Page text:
Wednesday 18 July 2012

Metal Detecting on Civil War Sites in the US

"Scavengers have been at it again -- picking over the sacred ground of America's greatest battlefield" begins an article in a US newspaper (Torsten Ove, 'Gettysburg rangers stay vigilant for looters', Pittsburgh Post-Gazette,  July 14, 2012)
Looters descended on Gettysburg National Military Park last weekend with metal detectors and dug 23 holes near Spangler's Spring in search of buckles, bullets, buttons and other artifacts from the three-day struggle in July 1863 that claimed 8,000 lives and changed the course of the Civil War. "We know it was a case of relic hunters," park spokeswoman Katie Lawhon said. "It's not uncommon. Two or three times a year we will find evidence that someone has done some metal detecting. Sometimes we catch the people. Sometimes they do it in broad daylight." [...] The culprits could have been professional collectors trying to sell what they found, although most artifacts aren't worth much, or they could have been casual hobbyists gathering items for themselves.
The US has laws which are supposed to prevent the removal of artefacts from a "national battlefield" and the US Park Service has control of a number of Civil War sites from Manassas, Va., to Vicksburg, Miss. The problem is that there are not enough resources to police these sites properly and it's hard to stop every collector, Gettysburg for example is a big site: "The park stretches over 6,000 acres, features 1,300 monuments and welcomes some 1.2 million visitors every year".The article then details some of those caught artefact hunting on sites like this:
In 2001, Russell Beeson was sentenced to four months in prison for stealing some 100 artifacts from Pea Ridge National Park in Arkansas, which was founded in 1956 to preserve the scene of the Battle of Pea Ridge in 1862.  Mr. Beeson used a metal detector to find and remove bullets, artillery pieces and a brass button from a Union uniform.
In 1997, Jeffery Blevins and John Walker went to prison for several months in what remains the largest Civil War-related violation of the Archaeological Resources Protection Act. Clad in camouflage, the two men stole more than 2,000 artifacts, including artillery shells and buttons, from Petersburg National Battlefield in Virginia, scene of the Siege of Petersburg that resulted in 70,000 casualties.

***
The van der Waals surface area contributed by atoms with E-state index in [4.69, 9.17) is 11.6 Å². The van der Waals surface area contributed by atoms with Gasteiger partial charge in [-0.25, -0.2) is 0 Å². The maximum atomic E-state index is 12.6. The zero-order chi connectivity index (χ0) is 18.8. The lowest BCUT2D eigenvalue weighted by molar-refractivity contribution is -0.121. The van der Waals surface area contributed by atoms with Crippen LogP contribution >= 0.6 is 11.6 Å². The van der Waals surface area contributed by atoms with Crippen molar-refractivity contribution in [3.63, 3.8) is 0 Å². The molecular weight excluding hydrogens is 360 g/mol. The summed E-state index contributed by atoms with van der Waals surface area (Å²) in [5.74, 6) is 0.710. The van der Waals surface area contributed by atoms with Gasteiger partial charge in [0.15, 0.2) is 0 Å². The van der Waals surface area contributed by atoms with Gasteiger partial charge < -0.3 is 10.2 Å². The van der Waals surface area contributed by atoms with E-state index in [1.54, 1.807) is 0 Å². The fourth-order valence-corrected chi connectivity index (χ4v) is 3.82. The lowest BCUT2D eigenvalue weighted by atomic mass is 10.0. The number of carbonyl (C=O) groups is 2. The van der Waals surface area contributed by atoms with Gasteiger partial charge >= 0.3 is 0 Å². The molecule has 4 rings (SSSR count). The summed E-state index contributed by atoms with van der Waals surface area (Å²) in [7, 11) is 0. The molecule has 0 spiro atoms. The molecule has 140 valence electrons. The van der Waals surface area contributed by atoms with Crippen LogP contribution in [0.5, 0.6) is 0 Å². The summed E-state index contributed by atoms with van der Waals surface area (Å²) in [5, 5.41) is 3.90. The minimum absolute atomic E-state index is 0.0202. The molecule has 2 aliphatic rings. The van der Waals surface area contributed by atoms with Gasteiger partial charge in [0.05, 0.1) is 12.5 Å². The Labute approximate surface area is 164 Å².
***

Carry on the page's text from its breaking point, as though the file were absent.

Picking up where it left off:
And at Gettysburg itself there have been a number of incidents followed by apprehensions:

In August 2009, a maintenance man told rangers he'd seen two men with metal detectors behind the McLean House in the northwest corner of the park. Rangers responded and caught the two, identified as John Vaneman and Douglas Derrico, with metal detectors.
A search turned up 11 holes. Rangers seized the metal detectors and some relics. The case is pending.
Scavengers routinely run afoul of rangers just for having metal detectors. Federal regulations call for a $75 fine for possession of a metal detector in a national park. Rangers at Gettysburg this year have issued those fines several times. In February, two relic hunters with metal detectors were caught near Gen. George Meade's headquarters, where they had dug two holes. Last month, an Ohio man was cited for possessing a metal detector in the park. He was caught before he could start digging.
The article suggests that the hobby of artifact hunting (that's the phrase it uses) has grown in popularity with shows like "Diggers" on the National Geographic channel and Spike TV's "American Diggers".


Unknown said...

What if some one were to metal detect and then give what they find to historians or to a museum so that others could see the artifacts so they could have better understanding of the war.

Paul Barford said...

"The Gettysburg National Military Park Museum and Visitor Center was designed and built in 2008 to provide a proper and permanent home for the Gettysburg National Military Park’s collection of Civil War artifacts" Do you think the Americans lack artefacts, documents, photos, and other elements (dioramas, films, reconstructions etc etc) to enable them to "understand"? How many musket balls and belt fittings do you need to "understand"? Does not the preserved archaeology of the battlefield also embody a form of "understanding" that loose artefacts with no context ever will? Giving loose finds to "someone" can never be a replacement for proper methodological investigation and documentation.

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